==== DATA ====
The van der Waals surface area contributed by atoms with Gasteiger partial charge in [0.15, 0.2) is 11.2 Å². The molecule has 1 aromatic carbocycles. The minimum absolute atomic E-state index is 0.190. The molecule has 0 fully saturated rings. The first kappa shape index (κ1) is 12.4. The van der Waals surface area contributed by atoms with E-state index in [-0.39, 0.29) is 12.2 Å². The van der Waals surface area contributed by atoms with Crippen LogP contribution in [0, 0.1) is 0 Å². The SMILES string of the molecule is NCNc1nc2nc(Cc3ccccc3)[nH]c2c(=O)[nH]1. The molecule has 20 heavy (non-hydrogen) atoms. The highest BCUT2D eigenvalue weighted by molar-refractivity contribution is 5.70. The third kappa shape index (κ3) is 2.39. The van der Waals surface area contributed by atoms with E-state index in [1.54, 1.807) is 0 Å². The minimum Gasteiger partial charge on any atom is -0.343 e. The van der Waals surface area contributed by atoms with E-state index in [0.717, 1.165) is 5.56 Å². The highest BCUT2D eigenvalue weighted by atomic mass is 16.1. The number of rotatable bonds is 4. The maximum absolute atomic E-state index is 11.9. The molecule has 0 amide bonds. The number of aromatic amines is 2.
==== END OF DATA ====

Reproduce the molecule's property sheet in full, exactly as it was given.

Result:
The van der Waals surface area contributed by atoms with Gasteiger partial charge in [0.15, 0.2) is 11.2 Å². The molecule has 1 aromatic carbocycles. The minimum absolute atomic E-state index is 0.190. The molecule has 0 fully saturated rings. The first kappa shape index (κ1) is 12.4. The van der Waals surface area contributed by atoms with E-state index in [-0.39, 0.29) is 12.2 Å². The van der Waals surface area contributed by atoms with Crippen LogP contribution in [0, 0.1) is 0 Å². The SMILES string of the molecule is NCNc1nc2nc(Cc3ccccc3)[nH]c2c(=O)[nH]1. The molecule has 20 heavy (non-hydrogen) atoms. The highest BCUT2D eigenvalue weighted by molar-refractivity contribution is 5.70. The third kappa shape index (κ3) is 2.39. The van der Waals surface area contributed by atoms with E-state index in [1.54, 1.807) is 0 Å². The minimum Gasteiger partial charge on any atom is -0.343 e. The van der Waals surface area contributed by atoms with E-state index in [0.717, 1.165) is 5.56 Å². The highest BCUT2D eigenvalue weighted by atomic mass is 16.1. The number of rotatable bonds is 4. The maximum absolute atomic E-state index is 11.9. The molecule has 0 amide bonds. The number of aromatic amines is 2.